Disney’s latest live-action remake, Aladdin, thrives on the performances of the leads, but is that enough?
After finding success in Maleficent, Alice in Wonderland and Jungle Book, Disney has been moving full steam towards adapting their entire animated library into live-action films. This year already saw the release of the Tim Burton directed Dumbo, and later this summer we’ll get Jon Favreau’s The Lion King. But this weekend brought the release of the Guy Ritchie directed musical, Aladdin. Ritchie has never really been one for family fare, and has never once gone near a musical. His films are usually darker stories about those living in the shadows or as outcasts from society. Having Ritchie attached made for a lot intrigue, and excitement, but fans became nervous when the first image of Will Smith as the Genie came out online. Since then, fans of the original film have been holding their breath as to how this would turn out, and honestly, it’s better than expected.
The film doesn’t change any of the major details from the original film. It only removes one small song, and in fact adds a lot more music to the story. Jasmine is given her own song and a reprise that is award worthy. Jasmine’s entire arc is actually one of the biggest highlights of the film. In the original film we see her rail against her father’s desires for her to be married to a prince, while he fears he’ll pass before she finds a worthy suitor. The animated film doesn’t scratch much beyond the surface of her desire to simply choose what she wants. This film gives her struggle more weight as she desires to be the Sultan herself. Jasmine shows throughout the film that she has everything it takes to take her father’s place, but proving that to the world around her isn’t the easiest thing in the world.
Naomi Scott does an amazing job as Jasmine, and her performance makes the film just as much hers as it is Will Smith’s or Mena Massoud’s. Speaking of Massoud, he embodies Aladdin in every single way possible. He’s charming, he’s funny, he’s sweet- we see every great thing about this character and as he struggles to tell Jasmine the truth we never hate him for what he does. Massoud does an amazing job of making the character completely sympathetic and while we don’t want him to lie to Jasmine, and we don’t want him to go against his promise to Genie, we understand how he got there. When Genie begins to warn him about the dangers of the power from the wishes, it’s not just a wakeup call to Aladdin, it’s a wake up call to us. We’ve become so hooked into everything Aladdin’s doing that we think maybe he’s going to do the right thing. But Genie helps bring us back to center and realize, no Aladdin does need to reveal the truth of who he is before it’s too late.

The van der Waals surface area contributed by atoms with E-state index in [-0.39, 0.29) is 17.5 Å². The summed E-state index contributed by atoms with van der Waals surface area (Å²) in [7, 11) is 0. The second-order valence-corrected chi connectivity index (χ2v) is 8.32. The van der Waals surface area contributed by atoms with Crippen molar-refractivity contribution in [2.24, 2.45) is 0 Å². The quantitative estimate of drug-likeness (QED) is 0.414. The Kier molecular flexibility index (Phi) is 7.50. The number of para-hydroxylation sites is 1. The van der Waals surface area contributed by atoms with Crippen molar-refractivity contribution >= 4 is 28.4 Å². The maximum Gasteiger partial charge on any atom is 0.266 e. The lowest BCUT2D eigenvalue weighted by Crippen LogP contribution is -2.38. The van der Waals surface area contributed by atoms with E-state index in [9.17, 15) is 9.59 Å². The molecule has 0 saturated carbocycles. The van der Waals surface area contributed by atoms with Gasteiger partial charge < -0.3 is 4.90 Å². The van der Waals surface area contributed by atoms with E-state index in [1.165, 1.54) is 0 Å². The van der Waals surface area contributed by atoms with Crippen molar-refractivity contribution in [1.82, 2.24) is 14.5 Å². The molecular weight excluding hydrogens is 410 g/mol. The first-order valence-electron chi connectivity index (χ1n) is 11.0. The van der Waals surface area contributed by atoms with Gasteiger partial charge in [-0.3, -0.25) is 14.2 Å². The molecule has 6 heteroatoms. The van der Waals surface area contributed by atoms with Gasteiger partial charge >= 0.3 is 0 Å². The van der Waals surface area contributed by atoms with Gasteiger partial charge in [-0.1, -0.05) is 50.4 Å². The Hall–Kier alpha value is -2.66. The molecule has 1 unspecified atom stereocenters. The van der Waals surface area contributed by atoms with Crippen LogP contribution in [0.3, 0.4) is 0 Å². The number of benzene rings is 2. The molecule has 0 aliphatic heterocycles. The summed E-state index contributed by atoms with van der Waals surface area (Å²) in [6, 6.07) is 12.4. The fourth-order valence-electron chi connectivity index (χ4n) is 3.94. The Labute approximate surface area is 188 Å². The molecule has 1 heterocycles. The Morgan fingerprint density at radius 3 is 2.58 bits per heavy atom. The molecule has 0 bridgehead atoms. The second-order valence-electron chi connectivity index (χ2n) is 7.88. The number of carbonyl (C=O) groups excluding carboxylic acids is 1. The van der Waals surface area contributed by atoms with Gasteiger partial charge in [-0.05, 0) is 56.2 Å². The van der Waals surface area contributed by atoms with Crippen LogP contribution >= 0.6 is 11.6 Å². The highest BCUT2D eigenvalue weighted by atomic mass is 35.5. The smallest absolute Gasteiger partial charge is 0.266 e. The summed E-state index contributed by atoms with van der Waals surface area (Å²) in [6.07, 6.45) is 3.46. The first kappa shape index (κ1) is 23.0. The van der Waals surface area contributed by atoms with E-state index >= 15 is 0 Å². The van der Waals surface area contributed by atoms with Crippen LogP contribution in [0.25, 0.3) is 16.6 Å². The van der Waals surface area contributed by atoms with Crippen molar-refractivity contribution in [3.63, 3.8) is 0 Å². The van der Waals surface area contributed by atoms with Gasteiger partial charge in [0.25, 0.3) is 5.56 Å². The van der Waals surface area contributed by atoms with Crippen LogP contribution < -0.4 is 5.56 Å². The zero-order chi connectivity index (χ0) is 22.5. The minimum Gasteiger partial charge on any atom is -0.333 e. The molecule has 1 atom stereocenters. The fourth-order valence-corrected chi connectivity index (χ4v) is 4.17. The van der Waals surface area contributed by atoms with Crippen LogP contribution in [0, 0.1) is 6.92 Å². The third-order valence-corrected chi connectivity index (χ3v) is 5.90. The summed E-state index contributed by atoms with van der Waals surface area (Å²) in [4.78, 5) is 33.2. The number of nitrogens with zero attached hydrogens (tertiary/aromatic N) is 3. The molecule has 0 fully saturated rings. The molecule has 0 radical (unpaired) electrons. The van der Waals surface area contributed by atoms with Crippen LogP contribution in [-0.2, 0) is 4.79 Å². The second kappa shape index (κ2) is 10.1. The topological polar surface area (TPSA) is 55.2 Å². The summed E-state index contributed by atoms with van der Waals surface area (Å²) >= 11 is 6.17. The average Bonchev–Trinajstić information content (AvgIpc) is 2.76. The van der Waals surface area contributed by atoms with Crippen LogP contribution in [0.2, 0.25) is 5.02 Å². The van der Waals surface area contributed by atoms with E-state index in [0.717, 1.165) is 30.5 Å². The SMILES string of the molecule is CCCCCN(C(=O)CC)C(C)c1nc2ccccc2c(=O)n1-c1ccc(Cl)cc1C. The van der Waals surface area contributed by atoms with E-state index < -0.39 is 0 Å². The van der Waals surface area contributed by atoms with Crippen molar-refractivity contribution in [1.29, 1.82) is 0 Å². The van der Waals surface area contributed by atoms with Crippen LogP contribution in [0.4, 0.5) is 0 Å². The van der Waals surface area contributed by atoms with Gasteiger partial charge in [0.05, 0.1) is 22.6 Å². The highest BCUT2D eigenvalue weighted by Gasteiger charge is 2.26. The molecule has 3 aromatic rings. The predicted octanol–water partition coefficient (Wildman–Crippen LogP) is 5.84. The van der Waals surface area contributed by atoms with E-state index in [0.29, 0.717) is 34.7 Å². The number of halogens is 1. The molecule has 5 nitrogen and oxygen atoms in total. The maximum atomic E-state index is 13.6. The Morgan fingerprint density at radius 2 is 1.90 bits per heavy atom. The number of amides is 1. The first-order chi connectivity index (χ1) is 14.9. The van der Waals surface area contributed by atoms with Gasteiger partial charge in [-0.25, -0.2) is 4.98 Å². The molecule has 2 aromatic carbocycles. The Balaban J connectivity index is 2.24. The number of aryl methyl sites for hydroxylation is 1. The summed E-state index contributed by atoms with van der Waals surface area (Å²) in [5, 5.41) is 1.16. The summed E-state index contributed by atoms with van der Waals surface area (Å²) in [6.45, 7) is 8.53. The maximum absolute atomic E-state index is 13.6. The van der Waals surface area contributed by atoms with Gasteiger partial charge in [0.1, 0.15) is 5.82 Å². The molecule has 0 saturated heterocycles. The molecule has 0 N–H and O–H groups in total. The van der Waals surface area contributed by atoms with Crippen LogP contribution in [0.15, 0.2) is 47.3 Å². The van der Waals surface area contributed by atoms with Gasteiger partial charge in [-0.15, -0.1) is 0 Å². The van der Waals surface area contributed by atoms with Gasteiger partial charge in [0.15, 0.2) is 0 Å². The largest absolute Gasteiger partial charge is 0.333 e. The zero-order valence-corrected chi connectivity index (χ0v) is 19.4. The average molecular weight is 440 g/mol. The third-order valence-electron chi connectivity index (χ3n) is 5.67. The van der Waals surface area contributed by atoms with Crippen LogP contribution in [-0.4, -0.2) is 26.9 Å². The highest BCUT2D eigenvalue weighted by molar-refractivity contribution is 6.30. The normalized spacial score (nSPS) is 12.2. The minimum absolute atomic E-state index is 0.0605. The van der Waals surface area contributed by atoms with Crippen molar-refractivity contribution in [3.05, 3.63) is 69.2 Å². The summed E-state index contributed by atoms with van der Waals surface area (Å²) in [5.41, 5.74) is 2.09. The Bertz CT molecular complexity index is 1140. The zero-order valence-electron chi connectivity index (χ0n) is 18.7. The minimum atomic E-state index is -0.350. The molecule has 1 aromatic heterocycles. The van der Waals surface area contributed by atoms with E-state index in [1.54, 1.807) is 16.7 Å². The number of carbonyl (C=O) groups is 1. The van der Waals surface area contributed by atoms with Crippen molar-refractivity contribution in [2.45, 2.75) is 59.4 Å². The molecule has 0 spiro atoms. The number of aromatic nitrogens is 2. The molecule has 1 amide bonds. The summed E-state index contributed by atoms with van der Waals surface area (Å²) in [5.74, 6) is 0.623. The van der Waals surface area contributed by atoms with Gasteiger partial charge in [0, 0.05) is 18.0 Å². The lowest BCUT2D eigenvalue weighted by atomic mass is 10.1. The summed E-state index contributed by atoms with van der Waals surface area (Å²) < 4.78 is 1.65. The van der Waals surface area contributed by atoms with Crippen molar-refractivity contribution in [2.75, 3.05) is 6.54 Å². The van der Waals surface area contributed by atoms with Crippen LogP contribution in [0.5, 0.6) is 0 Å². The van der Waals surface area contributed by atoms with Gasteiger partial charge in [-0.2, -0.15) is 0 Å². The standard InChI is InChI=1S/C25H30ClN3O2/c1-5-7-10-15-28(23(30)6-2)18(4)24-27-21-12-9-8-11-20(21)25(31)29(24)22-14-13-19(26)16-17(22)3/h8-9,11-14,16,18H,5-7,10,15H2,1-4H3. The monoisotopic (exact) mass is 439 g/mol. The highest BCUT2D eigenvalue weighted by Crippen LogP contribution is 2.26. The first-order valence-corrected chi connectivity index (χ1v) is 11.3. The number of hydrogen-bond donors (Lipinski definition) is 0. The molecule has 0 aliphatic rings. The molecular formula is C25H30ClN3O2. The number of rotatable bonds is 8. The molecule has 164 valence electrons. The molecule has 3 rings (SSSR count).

As for Genie, Will Smith is perfect. Any hesitation for him taking over the role is completely out of mind. He nails every single moment of the character, and creates a version of the Genie that not only honors what came before but gives his own perfect spin on things. It’s the exact right mix of how the role should be portrayed and it’s a good example for how these films should work. There needs to be a balance of nostalgia and new, and Genie is the epitome of how that can work well. We walk into the film excited to see a version of this character we fell in love with in 1992, but we leave completely smitten with Smith’s take of the character. It’s new and fresh and delightful in every way it should be.
The biggest highlight past the cast of the film is undoubtedly the music. This is a full on musical, with almost every single original song in tact and more added to help bulk up the entire film. This is the aspect that Disney needs to follow moving forward. These films can become something greater than just a “live action remake” if they embrace the opportunity to be great musicals. A genre that was once a powerhouse in film, and has become a rarity the past 50 years or so. Aladdin is the first of the “live action remakes” to truly embrace it, and Ritchie and the team behind the film were right to do so. The film becomes something bigger, brighter, and more entertaining than some of the previous Disney remakes because of it. Hopefully we’ll get something similar with this summer’s Lion King.
Overall, Aladdin is a beautiful, funny, heartwarming experience, and one that I truly loved more than I ever expected to. There are a few times where it does lag a bit. Partially due to knowing how the original played out. But it makes up for those moments in droves. If you’ve been turned off by the live-action remakes so far, I recommend giving this one a shot. If nothing else Jasmine’s song and it’s reprise are worth the price of admission alone.
Aladdin is currently in theaters.